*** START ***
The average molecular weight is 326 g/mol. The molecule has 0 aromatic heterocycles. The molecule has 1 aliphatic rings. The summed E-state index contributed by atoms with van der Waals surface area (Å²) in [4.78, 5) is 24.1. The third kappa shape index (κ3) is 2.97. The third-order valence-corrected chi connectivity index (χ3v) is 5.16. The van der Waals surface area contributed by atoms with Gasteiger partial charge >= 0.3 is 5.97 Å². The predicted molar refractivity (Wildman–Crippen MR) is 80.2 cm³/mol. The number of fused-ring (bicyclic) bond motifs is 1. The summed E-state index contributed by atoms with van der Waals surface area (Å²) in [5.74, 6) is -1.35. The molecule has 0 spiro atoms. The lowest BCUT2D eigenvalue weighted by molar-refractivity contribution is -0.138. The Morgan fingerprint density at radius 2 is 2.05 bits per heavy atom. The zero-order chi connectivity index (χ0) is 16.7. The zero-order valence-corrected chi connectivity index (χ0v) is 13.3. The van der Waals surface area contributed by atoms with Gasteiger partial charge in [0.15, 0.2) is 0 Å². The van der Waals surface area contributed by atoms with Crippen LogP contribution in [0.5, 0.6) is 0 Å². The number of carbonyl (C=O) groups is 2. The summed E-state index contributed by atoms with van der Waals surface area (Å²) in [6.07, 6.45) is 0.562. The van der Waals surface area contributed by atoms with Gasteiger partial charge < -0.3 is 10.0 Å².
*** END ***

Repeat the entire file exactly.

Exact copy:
The average molecular weight is 326 g/mol. The molecule has 0 aromatic heterocycles. The molecule has 1 aliphatic rings. The summed E-state index contributed by atoms with van der Waals surface area (Å²) in [4.78, 5) is 24.1. The third kappa shape index (κ3) is 2.97. The third-order valence-corrected chi connectivity index (χ3v) is 5.16. The van der Waals surface area contributed by atoms with Gasteiger partial charge >= 0.3 is 5.97 Å². The predicted molar refractivity (Wildman–Crippen MR) is 80.2 cm³/mol. The number of fused-ring (bicyclic) bond motifs is 1. The summed E-state index contributed by atoms with van der Waals surface area (Å²) in [5.74, 6) is -1.35. The molecule has 0 spiro atoms. The lowest BCUT2D eigenvalue weighted by molar-refractivity contribution is -0.138. The Morgan fingerprint density at radius 2 is 2.05 bits per heavy atom. The zero-order chi connectivity index (χ0) is 16.7. The zero-order valence-corrected chi connectivity index (χ0v) is 13.3. The van der Waals surface area contributed by atoms with Gasteiger partial charge in [0.15, 0.2) is 0 Å². The van der Waals surface area contributed by atoms with Crippen LogP contribution in [0.5, 0.6) is 0 Å². The number of carbonyl (C=O) groups is 2. The summed E-state index contributed by atoms with van der Waals surface area (Å²) in [6.07, 6.45) is 0.562. The van der Waals surface area contributed by atoms with Gasteiger partial charge < -0.3 is 10.0 Å².